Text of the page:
Hurray! It’s Spring! You know what that means? It’s time to celebrate the re-birth of man with EASTER! And with Easter comes Easter Egg Hunting!
Why do we hunt for Eggs?Ãƒâ€šÃ‚Â Two reasons:
- The egg shape is very similar to the shape of the tomb that Christ arose from.
- Because eggs Ãƒâ€šÃ‚Â were a symbol of the re-birth of earth in Pagan celebrations.
Egg hunting is a welcome tradition in my family as we celebrate both the re-brith of earth and the re-birth of man. Ãƒâ€šÃ‚Â This is why every Easter we decorate eggs NATURALLY, then hide them.
NATURALLY DYED EASTER EGGS
Give the Easter bunny a run for his money by dyeing Easter eggs the natural way, Ãƒâ€šÃ‚Â using natural dyes from coffee, red cabbage and onion skins.
- Slotted spoon
- White vinegar
- Elastic bands*
Guide to dyes:
Red onion skins, use a lot (boil with eggs)
Yellow onion skins (boil with eggs)
Lemon or orange peel (boil with eggs)
Carrot tops (boil with eggs)
Celery seed (boil with eggs)
Ground cumin (boil with eggs)
Ground turmeric (boil with eggs)
Dill seeds (boil with eggs)
Black walnut shells (boil with eggs)
Bright green apple peels (boil with eggs)
Spinach leaves (boil with eggs)
Canned blueberries and their juice
Red cabbage leaves (boil with eggs)
Purple grape juice
Red onion skins, less amount than you need to make red (boil with eggs)
Diluted purple grape juice
Violet blossoms plus squeeze of lemon (boil with eggs)
Beets, fresh or canned
Cranberries or cranberry juice
Red grape juice
How to dye eggs naturally:
- Use your own judgment about exactly how much of each dye stuff to use. Except for spices, place a handful (or two or three handfuls) of a dyestuff in a saucepan.
- Add tap water to come at least one inch above the dye stuff.Ãƒâ€šÃ‚Â
NOTE:Ãƒâ€šÃ‚Â This will be about 1 cup of water for each handful of dyestuff.
- Bring the water just to a boil, and then reduce the heat to low. Let simmer about 15 minutes or up to an hour until you like the color obtained. Keep in mind that dyed eggs will not get as dark as the color in the pan. Remove the pan from the heat.
- Pour mixture into a liquid measuring cup. Add 2 to 3 teaspoons of white vinegar for each cup of strained dye liquid. Pour the mixture into a bowl or jar that is deep enough to completely cover the eggs you want to dye.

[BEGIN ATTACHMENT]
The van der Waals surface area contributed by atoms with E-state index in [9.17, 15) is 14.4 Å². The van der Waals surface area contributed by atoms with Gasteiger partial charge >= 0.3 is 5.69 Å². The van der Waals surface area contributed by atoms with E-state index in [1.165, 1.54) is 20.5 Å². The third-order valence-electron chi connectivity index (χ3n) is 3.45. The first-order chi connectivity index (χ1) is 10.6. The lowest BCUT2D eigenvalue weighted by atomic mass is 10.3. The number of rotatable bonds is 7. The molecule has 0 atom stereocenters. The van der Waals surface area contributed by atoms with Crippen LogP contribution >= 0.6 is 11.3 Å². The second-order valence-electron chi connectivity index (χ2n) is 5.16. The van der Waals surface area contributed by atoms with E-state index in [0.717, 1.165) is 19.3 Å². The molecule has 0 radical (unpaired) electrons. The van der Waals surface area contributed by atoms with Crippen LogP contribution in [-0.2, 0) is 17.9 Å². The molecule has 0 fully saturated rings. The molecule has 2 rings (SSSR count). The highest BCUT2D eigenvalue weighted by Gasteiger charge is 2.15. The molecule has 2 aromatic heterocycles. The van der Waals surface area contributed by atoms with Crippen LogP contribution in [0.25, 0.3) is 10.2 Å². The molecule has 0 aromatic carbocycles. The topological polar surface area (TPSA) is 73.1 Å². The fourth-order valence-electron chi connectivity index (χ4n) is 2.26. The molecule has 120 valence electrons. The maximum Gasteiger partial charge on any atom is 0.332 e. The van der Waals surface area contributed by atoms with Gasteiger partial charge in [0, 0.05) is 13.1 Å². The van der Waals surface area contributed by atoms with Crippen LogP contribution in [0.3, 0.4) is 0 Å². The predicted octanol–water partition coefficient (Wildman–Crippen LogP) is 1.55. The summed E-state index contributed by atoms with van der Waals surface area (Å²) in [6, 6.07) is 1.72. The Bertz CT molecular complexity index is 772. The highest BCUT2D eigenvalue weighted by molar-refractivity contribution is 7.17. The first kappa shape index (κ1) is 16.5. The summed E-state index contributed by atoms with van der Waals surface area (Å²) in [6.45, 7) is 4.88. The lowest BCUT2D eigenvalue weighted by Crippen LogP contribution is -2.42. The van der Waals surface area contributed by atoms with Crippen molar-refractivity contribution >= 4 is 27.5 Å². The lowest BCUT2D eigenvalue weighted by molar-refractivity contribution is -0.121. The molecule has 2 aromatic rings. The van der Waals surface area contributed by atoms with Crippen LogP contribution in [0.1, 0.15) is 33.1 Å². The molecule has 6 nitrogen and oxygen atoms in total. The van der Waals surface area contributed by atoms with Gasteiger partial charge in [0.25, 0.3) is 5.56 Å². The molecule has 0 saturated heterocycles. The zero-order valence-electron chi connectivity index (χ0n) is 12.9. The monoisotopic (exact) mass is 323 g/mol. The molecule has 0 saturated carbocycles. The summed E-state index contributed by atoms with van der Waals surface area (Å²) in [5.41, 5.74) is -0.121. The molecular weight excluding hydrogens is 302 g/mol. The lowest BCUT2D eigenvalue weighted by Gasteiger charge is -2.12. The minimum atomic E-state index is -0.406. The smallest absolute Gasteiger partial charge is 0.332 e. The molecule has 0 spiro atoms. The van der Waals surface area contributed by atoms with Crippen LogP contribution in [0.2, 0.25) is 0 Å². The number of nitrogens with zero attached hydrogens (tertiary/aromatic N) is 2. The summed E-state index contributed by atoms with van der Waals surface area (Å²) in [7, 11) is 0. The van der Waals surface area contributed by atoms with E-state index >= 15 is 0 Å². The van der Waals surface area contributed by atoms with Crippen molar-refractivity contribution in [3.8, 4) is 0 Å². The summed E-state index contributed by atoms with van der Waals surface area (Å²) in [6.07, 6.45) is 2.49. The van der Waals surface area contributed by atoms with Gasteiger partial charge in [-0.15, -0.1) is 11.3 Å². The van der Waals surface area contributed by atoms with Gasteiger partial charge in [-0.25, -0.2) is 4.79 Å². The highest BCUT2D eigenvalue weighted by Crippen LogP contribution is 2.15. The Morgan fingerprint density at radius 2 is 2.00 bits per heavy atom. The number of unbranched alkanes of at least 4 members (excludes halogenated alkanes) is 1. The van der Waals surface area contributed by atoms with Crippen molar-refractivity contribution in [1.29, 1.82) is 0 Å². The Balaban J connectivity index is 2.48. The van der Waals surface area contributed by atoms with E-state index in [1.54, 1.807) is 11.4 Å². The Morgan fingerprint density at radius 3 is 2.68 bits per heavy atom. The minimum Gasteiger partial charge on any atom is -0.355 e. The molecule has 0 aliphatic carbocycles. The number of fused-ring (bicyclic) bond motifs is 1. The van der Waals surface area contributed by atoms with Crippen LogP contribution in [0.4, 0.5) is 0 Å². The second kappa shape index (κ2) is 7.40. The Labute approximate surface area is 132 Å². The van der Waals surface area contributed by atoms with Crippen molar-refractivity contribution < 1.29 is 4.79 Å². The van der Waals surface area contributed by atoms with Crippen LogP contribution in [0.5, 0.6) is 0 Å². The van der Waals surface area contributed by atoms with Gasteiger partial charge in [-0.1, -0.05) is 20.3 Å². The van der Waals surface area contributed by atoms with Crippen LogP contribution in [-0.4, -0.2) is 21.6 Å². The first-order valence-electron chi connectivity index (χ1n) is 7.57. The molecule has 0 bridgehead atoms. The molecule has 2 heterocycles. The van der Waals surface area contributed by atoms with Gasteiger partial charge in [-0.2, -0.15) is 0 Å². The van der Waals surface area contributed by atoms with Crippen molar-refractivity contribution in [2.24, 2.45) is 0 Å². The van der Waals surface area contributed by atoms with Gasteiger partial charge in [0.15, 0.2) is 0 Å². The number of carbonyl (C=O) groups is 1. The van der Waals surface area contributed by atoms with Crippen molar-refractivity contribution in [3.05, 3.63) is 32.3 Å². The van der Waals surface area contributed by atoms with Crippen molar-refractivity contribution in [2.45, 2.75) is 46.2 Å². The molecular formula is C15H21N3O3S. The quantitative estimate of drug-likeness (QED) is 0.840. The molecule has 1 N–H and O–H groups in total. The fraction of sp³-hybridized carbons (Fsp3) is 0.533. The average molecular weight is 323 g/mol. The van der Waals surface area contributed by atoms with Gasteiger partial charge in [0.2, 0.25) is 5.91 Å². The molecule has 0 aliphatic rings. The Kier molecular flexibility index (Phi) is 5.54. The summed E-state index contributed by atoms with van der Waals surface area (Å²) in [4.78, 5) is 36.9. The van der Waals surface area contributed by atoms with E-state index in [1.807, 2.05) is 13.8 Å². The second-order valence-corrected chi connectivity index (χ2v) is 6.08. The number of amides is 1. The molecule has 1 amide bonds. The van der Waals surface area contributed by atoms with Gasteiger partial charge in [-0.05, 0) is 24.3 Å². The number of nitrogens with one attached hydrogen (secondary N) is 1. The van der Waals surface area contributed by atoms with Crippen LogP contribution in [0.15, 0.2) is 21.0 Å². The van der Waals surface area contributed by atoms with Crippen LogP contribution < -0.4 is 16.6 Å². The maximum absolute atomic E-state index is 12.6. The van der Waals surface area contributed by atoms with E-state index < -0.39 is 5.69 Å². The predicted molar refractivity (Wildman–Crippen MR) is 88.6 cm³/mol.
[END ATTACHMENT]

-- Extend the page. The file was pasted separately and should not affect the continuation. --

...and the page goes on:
- Use a slotted spoonÃƒâ€šÃ‚Â to lower the eggs into the hot liquid. Leave the eggs in the water until you like the color.
NOTE: Allow the egg to sit in the tea for several hours or overnight. The longer the egg soaks, the deeper the final color will be. If you plan to eat the eggs be sure to do this step in the refrigerator.
- When eggs are dyed to the color you desire, lift the eggs out with the slotted spoon. Let them dry on a rack or drainer.
NOTE: An egg carton works nicely as a drying rack.
Be careful to handle the eggs gently and minimally as some of the colors can easily be rubbed off before the egg has dried.
- For a textured look, dab the still wet egg with a sponge.
- Eggs colored with natural dyes have a dull finish and are not glossy. After they are dry, you can rub the eggs with cooking oil or mineral oil to give them a soft sheen.
- Start with hard-cooked (boiled) eggs and refrigerate until ready to use.
- The longer you soak the eggs in the following dye liquids (of your choice), the more intense the colors will be.
- If desired, before dyeing the eggs, draw shapes, pictures or inspiring words on them with crayons or a piece of wax. The wax won’t absorb the color so the designs will show through. Using a crayon, simply draw a design onto your eggs and then dye as you would any other Easter egg. Your crayon design will be accentuated by your choice of dye!
- Rubber bands are all you need to make tie-dyed eggs. Use a collection of different sized rubber bands. Wrap the rubber bands, one at a time, around the eggs. Make sure to leave some of the egg shell exposed so it can be dyed.
- Once the eggs are dyed to the color you like, remove them from the water and let them dry. Once dried completely, pull the rubber bands off to reveal your banded design.
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